Luckin Coffee shoots back at critics, suggests it’s victim of a smear campaign

Luckin Coffee responds to its critics at its 2019 strategy press conference, claimed to burn its way into a triumph in competition with Starbucks China.

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Luckin Coffee shoots back at critics, suggests it’s victim of a smear campaign

Luckin Coffee, a Chinese coffee-on-demand startup hailed as Starbuck-competitor, has faced criticism for its heavy cash burn after financial documents leaked in December. The firm is posting burgeoning losses – RMB 857 million (US$124 million) – over the first nine months of 2018. This has sparked concerns whether Luckin would be the next Ofo – China’s former bike-sharing darling that’s now facing bankruptcy.

It’s all under control, has been Luckin’s response to critics so far. When the financial plans first leaked, KrASIA reported that the 9-month losses were in line with Luckin’s expectations. Winning market share quickly through subsidies is Luckin’s well-established strategy, says the startup. It is still going forward with the same strategy this year and is not hard pressed to turn a profit anytime in the near future.

At the firm’s first strategy press conference in 2019 held on Thursday, it offered a more detailed response to critics of its cash-burning strategy. Chinese research and consulting firm Chinaventure reports Luckin’s response in three parts (link in Chinese), although it’s unclear whether Chinaventure representatives attended the meeting.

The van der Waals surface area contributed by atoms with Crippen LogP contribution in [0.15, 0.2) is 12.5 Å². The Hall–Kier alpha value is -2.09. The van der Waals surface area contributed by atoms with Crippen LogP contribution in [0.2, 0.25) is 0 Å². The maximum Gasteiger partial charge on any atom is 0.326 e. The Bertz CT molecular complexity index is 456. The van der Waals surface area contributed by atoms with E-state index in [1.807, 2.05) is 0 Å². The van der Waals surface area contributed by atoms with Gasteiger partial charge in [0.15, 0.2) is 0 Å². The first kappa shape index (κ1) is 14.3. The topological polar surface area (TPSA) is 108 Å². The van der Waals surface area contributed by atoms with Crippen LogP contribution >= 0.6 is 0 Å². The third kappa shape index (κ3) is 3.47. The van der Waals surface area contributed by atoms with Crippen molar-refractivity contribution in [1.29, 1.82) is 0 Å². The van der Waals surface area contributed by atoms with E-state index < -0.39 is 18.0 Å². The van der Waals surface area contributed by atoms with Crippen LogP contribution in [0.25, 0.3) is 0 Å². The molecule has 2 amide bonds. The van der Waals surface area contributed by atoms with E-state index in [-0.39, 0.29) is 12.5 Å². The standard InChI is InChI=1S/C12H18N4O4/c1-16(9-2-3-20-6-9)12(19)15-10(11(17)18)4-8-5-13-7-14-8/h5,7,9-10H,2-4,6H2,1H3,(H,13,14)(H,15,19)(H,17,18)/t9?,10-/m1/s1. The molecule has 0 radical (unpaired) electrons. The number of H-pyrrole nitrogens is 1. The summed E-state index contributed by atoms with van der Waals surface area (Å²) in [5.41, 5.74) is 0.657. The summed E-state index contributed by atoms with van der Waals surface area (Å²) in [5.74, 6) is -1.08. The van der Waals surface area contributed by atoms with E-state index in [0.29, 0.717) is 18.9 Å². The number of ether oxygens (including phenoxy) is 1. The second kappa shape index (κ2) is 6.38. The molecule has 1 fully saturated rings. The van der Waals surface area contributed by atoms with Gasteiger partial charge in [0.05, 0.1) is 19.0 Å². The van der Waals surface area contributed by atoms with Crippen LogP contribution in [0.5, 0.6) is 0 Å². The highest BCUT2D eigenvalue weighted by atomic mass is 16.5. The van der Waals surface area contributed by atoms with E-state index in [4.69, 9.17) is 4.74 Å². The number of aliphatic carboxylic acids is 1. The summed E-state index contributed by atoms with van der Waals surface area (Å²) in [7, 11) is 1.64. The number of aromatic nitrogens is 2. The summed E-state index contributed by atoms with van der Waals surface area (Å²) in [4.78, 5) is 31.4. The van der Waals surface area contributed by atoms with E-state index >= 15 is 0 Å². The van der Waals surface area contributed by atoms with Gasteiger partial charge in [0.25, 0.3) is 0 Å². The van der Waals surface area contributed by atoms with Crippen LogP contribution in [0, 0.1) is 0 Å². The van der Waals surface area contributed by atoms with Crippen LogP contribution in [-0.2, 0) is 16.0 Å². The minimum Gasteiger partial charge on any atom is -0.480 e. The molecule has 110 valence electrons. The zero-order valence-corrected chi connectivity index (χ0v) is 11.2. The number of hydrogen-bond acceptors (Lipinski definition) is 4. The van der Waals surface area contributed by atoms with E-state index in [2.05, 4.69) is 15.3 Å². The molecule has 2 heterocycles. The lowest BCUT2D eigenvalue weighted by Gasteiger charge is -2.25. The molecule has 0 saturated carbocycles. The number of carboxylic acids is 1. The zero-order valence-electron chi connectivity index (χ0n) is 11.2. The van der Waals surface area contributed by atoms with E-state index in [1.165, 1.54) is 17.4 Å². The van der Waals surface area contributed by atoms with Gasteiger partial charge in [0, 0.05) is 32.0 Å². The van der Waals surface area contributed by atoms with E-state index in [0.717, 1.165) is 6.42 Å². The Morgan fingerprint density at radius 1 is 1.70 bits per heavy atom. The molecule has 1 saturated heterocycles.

Off the bat, Luckin suggests negative media coverage in the past weeks were the result of a targeted smear campaign.

“We conducted a source analysis of more than 2,000 users who [contributed to] the topic on Weibo, and found that 28.8% of the users were from overseas;” users who hadn’t even tasted its coffee, Luckin told local media at the conference. The Chinese coffee startup reportedly also suggests that there are “hands pushing behind the scenes” in a “public relations war”.  It doesn’t name names but suggests actors who are “jealous” of Luckin’s quick rise are responsible for the strong criticism online.

Luckin re-iterated that it’s seeing no reason to shift strategies and that these losses were anticipated. Going into 2019, Luckin said, the target is to open another 2,500 new stores in its bid to become China’s largest coffee chain.

The startup’s speed at capturing the market has been impressive. It only began its operations at the beginning of 2018.

The firm counts the likes of China International Capital Corp Ltd, Singapore’s GIC amongst its pool of investors and is valued at US$2.2 billion after its last fundraising round.

Editor: Nadine Freischlad